Talk of a UK skills gap has been around for the past 25 years; yet according to the report, professionals dedicated to data management are now the fastest-growing area of recruitment. Within large or global enterprises, volumes have increased tenfold in three years.

Overall data roles have increased by 80 percent since 2015, with data scientist vacancies growing by 110 percent year on year and data engineers by 86 percent. Meanwhile, an explosion of cybercrime has forced services firms to hire information security professionals “aggressively”, says the report.

According to Robert Walters, the top industries Investing in AI are: (in descending order) Agriculture; Business Support; Customer Experience; Energy; Healthcare; Intellectual Property; IT Service Management; Manufacturing; Technical Support; Retail; and Software Development.

Tom Chambers, Manager of Advanced Analytics and Engineering at Robert Walters, said: “The uptake of AI across multiple industries is bringing about rapid change. Particularly, we are seeing Retail, Professional Services, and Technology industries strive to develop digital products and services that are digitally engaging, secure, and instantaneous for the customer – leading to huge waves of recruitment of professionals who are skilled in implementing, monitoring, and gaining the desired output from facial recognition, check-out free retail, and computer vision, among other automation technologies.

“Similarly, experimental AI is making huge breakthroughs in the healthcare industry, with the power to replace the need for human, expert diagnoses. What we are seeing from those businesses that are prepared to invest heavily in AI and data analytics, is they are already outperforming their competitors – and so demand for talent in this area shows no signs of wavering.”

All of that may be true. However, organisations should be wary of rushing in to implementing these technologies tactically and on a wave of hype, rather than strategically and in line with business goals. Claim after claim is made for AI’s abilities in particular, but the belief that it is inherently superior to human intelligence is a dangerous one.

Take healthcare, for example. There is no doubt that AI’s pattern recognition abilities may help to transform disease diagnosis and personal healthcare management in the near future. However, medical journal The Lancet recently published a critical, detailed, and systematic review of deep learning and AI in the field of medical imaging – excerpted and discussed in this Twitter thread by author Eric Topol.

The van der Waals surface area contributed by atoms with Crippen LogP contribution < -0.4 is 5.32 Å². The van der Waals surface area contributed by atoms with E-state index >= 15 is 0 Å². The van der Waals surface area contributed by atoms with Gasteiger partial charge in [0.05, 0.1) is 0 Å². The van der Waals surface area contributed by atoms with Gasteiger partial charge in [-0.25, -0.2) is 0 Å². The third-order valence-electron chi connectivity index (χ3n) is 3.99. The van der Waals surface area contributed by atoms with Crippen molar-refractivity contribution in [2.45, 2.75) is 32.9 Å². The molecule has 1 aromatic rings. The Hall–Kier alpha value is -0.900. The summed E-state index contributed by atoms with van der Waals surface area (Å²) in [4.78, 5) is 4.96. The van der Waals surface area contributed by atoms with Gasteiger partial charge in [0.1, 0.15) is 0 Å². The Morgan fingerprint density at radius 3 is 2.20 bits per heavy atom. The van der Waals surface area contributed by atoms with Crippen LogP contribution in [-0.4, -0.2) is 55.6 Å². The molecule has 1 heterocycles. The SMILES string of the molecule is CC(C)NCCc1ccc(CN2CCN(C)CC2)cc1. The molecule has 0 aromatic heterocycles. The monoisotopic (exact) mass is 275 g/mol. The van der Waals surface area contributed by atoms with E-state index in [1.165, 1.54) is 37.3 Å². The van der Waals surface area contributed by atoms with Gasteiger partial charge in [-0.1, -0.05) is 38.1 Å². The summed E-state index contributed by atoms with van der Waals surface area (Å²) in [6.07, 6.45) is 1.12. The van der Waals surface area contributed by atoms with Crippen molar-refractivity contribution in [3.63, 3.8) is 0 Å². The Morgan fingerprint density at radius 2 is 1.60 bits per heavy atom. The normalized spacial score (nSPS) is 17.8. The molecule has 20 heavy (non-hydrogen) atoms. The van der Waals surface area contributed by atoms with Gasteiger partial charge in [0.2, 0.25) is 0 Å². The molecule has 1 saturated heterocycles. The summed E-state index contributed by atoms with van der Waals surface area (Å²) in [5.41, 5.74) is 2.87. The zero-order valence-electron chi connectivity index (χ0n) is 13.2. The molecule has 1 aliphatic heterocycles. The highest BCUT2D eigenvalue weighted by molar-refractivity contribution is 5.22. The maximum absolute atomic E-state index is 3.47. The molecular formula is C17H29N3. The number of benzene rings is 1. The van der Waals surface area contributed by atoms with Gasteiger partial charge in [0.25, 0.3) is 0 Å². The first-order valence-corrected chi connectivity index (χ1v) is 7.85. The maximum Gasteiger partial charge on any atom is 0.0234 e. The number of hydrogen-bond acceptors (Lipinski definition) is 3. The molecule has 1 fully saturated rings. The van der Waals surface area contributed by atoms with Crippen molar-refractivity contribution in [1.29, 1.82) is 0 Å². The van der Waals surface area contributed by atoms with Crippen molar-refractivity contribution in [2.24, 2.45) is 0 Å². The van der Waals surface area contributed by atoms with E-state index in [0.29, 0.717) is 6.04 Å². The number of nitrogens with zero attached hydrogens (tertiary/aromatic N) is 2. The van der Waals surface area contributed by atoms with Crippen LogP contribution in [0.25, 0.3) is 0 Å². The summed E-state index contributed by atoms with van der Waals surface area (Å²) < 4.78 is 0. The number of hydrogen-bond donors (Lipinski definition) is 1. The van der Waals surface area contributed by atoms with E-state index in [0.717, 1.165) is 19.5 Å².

One Twitter user responded, “This should really put to bed facile statements about AIs ‘beating’ clinicians at their jobs, even in the more advanced areas of medicine.” That user was none other than Michael Macdonnell, Director of Google Health, and formerly of DeepMind.

Strategy, deep reading of research, measurable results from technology programmes, and investment in skills: that’s the sensible route ahead for business leaders – alongside creating agility and the ability to capitalise on new opportunities quickly.

Noise, techno evangelism, and tactical responses are counter-productive and may simply lead to disappointment. The message is: Don’t retire your human intelligence for the foreseeable future, and resist losing experience and expertise from the organisation. Use technologies such as AI and automation to complement human skills and free up your employees to do what they do best.

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Chris Middleton is one of the UK’s leading independent business and technology journalists, an acknowledged robotics expert, an experienced public speaker and conference host, the author of several books, and the editor of (and contributor to) more than 50 other books. Chris specialises in robotics, AI, the Internet of Things, and other Industry 4.0 technologies, such as blockchain. He has appeared several times on BBC1, ITN, Radio 2, Radio 5Live, Talk Radio, and BBC local radio discussing robots’ societal impacts, and has been quoted numerous times in the press, including in The Sun and the Evening Standard.